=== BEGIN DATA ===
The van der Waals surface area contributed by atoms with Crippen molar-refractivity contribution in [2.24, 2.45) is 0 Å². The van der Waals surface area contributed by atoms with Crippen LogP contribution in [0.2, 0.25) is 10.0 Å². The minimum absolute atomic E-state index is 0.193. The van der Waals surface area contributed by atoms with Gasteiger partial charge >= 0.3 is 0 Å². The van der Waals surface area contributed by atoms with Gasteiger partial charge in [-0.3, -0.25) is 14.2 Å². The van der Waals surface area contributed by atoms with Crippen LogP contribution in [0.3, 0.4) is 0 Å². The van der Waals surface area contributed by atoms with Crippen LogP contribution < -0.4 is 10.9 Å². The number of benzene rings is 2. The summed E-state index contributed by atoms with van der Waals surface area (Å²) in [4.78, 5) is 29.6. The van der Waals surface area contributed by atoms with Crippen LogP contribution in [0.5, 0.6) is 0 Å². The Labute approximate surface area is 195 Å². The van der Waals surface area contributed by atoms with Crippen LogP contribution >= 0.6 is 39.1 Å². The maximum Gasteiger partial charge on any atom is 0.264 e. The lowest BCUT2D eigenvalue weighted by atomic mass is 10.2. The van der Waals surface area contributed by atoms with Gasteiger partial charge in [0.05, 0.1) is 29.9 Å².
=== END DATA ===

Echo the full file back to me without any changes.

The van der Waals surface area contributed by atoms with Crippen molar-refractivity contribution in [2.24, 2.45) is 0 Å². The van der Waals surface area contributed by atoms with Crippen LogP contribution in [0.2, 0.25) is 10.0 Å². The minimum absolute atomic E-state index is 0.193. The van der Waals surface area contributed by atoms with Gasteiger partial charge >= 0.3 is 0 Å². The van der Waals surface area contributed by atoms with Gasteiger partial charge in [-0.3, -0.25) is 14.2 Å². The van der Waals surface area contributed by atoms with Crippen LogP contribution in [0.3, 0.4) is 0 Å². The van der Waals surface area contributed by atoms with Crippen LogP contribution < -0.4 is 10.9 Å². The number of benzene rings is 2. The summed E-state index contributed by atoms with van der Waals surface area (Å²) in [4.78, 5) is 29.6. The van der Waals surface area contributed by atoms with Crippen LogP contribution in [0.5, 0.6) is 0 Å². The Labute approximate surface area is 195 Å². The van der Waals surface area contributed by atoms with Crippen LogP contribution >= 0.6 is 39.1 Å². The maximum Gasteiger partial charge on any atom is 0.264 e. The lowest BCUT2D eigenvalue weighted by atomic mass is 10.2. The van der Waals surface area contributed by atoms with Gasteiger partial charge in [0.05, 0.1) is 29.9 Å².